Enterprise IT Service Customers: Managing the Impact of the Coronavirus on Vendor Provided Information Technology Services

Foley & Lardner LLPThe coronavirus (also known as COVID-19) has already had a significant worldwide impact. Many businesses are likely to encounter difficulties with at least some of their IT service providers, as broad-reaching stay-at-home orders (or vendor mandatory policies) are forcing service providers to perform work remotely. In other cases, businesses are experiencing service outages or service level failures, often caused by their IT vendors.   In a time of limited resource availability, IT vendors may, potentially, make decisions to allocate those resources to the benefit of some customers and the detriment of others.  Finally, businesses, themselves, may experience difficulties in their own performance of vendor agreements (e.g., unavailability of personnel resources to assist in software implementation engagements).

Below we discuss protections to consider in enabling your IT service provider to work remotely; immediate and longer-term steps to take in dealing with vendor-caused outages and service level failures; and protections to bear in mind when entering into your next IT vendor engagement.

Executive Summary

Businesses should keep these practices in mind when dealing with their IT vendors:

  • Coronavirus can impact the delivery of software and IT services into fundamental ways: (1) Vendor personnel that were working at the vendor’s facilities may be forced to work from home, and (2) companies may have engaged IT vendors to perform implementation, consulting, training or other professional services at the companies’ facilities.
  • When vendor personnel have to work at home, many new issues and risks arise such as data security, quality of performance, quantity of performance and service levels. In the event the new work environment impacts or may impact service, the customer company should determine the extent to which it has leverage, contractual or otherwise, to address the vendor commitments.
  • As most vendors and businesses are not equipped to have all or substantially all of their workforce suddenly working from home, companies contracting for and using IT services need to anticipate potential disruptions to their operations.
  • Many organizations today rely on cloud-based or Software as a Service (SaaS) solutions. For any number of reasons, the coronavirus can result in vendor-caused service outages and service level failures. Vendors will attempt to use force majeure and other defenses in an effort to avoid liability for such failures.
  • In the event unavailability service level (e.g., 99.9%) is not technically breached due to the coronavirus being a force majeure event. The customer should insist on a reasonable adjustment in fees paid to reflect the duration and severity of the outages, although the success of such efforts will depend largely on the wording of the agreement.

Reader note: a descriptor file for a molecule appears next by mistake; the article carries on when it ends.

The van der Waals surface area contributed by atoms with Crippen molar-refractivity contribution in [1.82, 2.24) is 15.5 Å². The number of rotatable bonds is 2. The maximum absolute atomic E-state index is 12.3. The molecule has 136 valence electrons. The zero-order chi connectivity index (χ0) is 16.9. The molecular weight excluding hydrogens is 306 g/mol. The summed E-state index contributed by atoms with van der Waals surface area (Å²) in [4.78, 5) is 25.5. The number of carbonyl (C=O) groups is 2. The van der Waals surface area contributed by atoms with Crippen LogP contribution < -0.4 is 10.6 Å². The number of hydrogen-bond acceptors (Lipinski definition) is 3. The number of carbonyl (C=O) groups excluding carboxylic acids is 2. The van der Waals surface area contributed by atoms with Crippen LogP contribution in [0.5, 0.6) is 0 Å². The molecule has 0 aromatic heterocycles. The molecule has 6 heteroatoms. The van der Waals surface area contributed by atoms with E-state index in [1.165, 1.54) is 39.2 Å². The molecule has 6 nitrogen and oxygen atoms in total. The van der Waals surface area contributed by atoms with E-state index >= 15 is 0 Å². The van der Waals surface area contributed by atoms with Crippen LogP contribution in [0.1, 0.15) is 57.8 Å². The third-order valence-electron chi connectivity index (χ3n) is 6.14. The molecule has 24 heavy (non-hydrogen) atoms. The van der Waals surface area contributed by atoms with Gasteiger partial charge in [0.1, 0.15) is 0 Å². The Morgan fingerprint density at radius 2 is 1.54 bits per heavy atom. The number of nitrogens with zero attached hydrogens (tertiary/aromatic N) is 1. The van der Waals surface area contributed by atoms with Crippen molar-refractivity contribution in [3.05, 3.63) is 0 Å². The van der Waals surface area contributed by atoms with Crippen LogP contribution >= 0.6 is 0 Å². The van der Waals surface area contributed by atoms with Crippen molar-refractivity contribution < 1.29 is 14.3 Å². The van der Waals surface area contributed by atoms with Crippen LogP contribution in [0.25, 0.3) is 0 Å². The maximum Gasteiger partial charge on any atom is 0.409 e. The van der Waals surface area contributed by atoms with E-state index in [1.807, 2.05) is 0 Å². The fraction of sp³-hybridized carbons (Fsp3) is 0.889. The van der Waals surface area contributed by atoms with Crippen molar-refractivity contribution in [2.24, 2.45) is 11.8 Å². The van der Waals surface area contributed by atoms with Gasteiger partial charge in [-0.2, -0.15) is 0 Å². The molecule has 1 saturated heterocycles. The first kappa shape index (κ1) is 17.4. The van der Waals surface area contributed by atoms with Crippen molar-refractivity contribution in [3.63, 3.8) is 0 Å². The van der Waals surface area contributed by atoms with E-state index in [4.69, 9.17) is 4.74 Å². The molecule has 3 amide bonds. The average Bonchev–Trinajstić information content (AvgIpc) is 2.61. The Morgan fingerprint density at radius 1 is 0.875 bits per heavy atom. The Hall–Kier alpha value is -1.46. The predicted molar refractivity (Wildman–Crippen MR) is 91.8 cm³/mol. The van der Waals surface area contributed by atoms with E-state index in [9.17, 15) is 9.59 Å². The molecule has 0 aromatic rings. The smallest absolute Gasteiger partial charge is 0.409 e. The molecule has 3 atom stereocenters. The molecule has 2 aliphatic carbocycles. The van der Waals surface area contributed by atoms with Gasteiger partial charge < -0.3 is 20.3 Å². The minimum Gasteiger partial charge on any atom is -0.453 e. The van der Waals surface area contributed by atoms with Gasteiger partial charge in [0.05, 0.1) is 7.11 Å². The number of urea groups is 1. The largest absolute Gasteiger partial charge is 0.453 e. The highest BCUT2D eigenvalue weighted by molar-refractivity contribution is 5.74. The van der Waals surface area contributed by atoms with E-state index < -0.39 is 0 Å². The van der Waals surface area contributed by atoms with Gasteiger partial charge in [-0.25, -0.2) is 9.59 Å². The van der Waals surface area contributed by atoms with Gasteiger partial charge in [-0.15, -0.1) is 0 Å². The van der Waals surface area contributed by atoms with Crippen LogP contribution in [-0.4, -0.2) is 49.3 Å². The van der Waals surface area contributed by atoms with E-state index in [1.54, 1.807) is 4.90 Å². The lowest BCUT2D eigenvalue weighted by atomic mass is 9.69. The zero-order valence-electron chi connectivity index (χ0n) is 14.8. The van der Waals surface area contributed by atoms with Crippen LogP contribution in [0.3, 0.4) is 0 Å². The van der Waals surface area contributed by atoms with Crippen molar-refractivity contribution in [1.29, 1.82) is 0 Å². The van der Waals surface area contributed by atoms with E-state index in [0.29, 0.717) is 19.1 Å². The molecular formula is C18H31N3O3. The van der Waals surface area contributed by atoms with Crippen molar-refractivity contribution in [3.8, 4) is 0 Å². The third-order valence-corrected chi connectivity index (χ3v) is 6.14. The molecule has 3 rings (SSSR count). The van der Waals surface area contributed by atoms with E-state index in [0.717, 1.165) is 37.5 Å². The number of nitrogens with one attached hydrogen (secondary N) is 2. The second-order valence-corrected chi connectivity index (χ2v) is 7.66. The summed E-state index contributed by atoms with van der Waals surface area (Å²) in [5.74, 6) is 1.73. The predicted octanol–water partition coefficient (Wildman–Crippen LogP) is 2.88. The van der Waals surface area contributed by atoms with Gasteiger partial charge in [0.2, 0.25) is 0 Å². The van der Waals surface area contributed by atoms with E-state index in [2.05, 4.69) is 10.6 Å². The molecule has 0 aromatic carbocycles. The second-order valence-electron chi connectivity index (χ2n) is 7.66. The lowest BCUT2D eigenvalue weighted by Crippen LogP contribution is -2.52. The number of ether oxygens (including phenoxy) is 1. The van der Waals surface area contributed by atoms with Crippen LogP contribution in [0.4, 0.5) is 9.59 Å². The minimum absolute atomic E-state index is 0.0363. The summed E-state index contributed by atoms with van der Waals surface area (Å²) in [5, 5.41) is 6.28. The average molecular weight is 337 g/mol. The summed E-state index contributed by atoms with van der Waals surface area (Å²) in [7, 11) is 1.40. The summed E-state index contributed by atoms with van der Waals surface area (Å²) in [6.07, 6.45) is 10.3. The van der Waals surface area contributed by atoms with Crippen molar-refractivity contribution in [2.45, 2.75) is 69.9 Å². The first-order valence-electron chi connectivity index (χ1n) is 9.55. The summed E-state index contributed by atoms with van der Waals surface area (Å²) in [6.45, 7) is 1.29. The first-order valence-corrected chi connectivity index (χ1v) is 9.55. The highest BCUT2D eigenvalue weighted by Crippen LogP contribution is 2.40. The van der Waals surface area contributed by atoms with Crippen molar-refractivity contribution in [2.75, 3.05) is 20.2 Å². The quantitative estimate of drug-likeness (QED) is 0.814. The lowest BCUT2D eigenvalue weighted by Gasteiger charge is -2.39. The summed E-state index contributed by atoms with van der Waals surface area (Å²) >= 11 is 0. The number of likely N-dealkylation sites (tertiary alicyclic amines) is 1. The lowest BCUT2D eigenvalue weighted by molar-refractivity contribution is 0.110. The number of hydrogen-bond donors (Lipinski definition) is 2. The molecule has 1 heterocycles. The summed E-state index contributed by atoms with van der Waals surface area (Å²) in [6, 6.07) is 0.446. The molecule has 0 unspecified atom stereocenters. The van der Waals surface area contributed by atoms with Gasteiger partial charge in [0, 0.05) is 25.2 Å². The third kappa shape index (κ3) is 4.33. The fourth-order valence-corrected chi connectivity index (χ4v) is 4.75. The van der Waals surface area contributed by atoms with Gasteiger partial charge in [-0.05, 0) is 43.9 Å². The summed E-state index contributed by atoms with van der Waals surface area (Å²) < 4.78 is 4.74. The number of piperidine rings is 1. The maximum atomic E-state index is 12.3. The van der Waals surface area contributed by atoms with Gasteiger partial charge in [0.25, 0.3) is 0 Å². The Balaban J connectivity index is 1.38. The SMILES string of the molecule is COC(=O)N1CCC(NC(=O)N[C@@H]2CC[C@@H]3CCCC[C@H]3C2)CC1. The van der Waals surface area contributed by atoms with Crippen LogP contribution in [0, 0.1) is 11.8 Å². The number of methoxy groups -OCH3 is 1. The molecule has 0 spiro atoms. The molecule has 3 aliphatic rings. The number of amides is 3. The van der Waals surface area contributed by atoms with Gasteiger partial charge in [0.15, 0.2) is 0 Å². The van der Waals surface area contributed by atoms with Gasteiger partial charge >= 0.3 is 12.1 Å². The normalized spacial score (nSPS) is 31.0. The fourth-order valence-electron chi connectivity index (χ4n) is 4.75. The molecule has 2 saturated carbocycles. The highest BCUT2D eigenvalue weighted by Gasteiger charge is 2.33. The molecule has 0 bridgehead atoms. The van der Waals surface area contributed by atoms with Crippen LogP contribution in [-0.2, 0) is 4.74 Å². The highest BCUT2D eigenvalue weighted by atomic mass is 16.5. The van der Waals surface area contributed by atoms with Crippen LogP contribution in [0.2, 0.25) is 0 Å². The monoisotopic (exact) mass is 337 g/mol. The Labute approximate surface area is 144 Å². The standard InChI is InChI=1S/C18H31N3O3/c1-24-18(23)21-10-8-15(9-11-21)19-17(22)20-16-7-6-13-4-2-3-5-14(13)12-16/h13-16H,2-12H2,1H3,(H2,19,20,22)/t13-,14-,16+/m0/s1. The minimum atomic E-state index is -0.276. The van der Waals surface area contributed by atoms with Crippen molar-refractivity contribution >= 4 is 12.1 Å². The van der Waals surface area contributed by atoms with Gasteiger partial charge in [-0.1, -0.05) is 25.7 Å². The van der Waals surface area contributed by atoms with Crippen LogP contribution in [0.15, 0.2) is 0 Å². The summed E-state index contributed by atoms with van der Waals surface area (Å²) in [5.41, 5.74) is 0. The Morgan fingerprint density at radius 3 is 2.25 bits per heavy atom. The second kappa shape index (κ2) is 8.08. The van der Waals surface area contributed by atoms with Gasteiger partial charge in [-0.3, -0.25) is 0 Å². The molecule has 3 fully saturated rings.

• In the event a vendor invokes force majeure or similar defenses, at a minimum the customer should insist that the vendor take appropriate action to mitigate the impact to the customer. This may be required under the force majeure provision or applicable legal principles.
  • When assessing whether a service provider has acted reasonably in preparing for events of this kind and responding in an appropriate fashion, the customer should obtain a copy of the service provider’s current disaster recovery / business continuity plan and ensure the service provider is complying with it.
  • Ongoing or in-flight IT implementation or other professional service projects may also be impacted if access to the customer’s facilities is disrupted or prevented. In this case, the vendor, the customer, or both may seek to delay the project. In this case, negotiations should commence as soon as possible for an appropriate work around and/or mitigation plan for suspension of the project. 
  • Some IT vendor work on implementation or other professional service projects may be possible remotely. If so, it may materially increase the fees for the project, so budgets must be carefully managed.
  • For current and future contract negotiations, customers should keep these risks in mind when drafting the contract language. In particular, the impact of the coronavirus on the software or services to be provided should be carefully negotiated and discussed in detail in the agreement.

Remote Work Protections

Remote working in the IT context manifests itself in two principal ways. First, the vendor’s personnel may be (or may have been) working on the customer’s premises, such as for implementation of an IT system or project, or for on-site consulting professional services. 

Second, the vendor and its personnel may be providing services to your organization remotely from the vendor’s facilities, such as a Software as a Service (SaaS) cloud-based software service (e.g., Enterprise Resource Planning (ERP) or Customer Relationship Management (CRM) software) or “remoting in” to your facilities to provide remote IT infrastructure services, support, or other professional services. In this second circumstance, the vendor personnel are typically working from a secure and hardened facility (offices, data centers, and other secure facilities). The security risk profile changes significantly, however, if due to the coronavirus vendor personnel are no longer working at the vendor’s secure locations, but rather from home.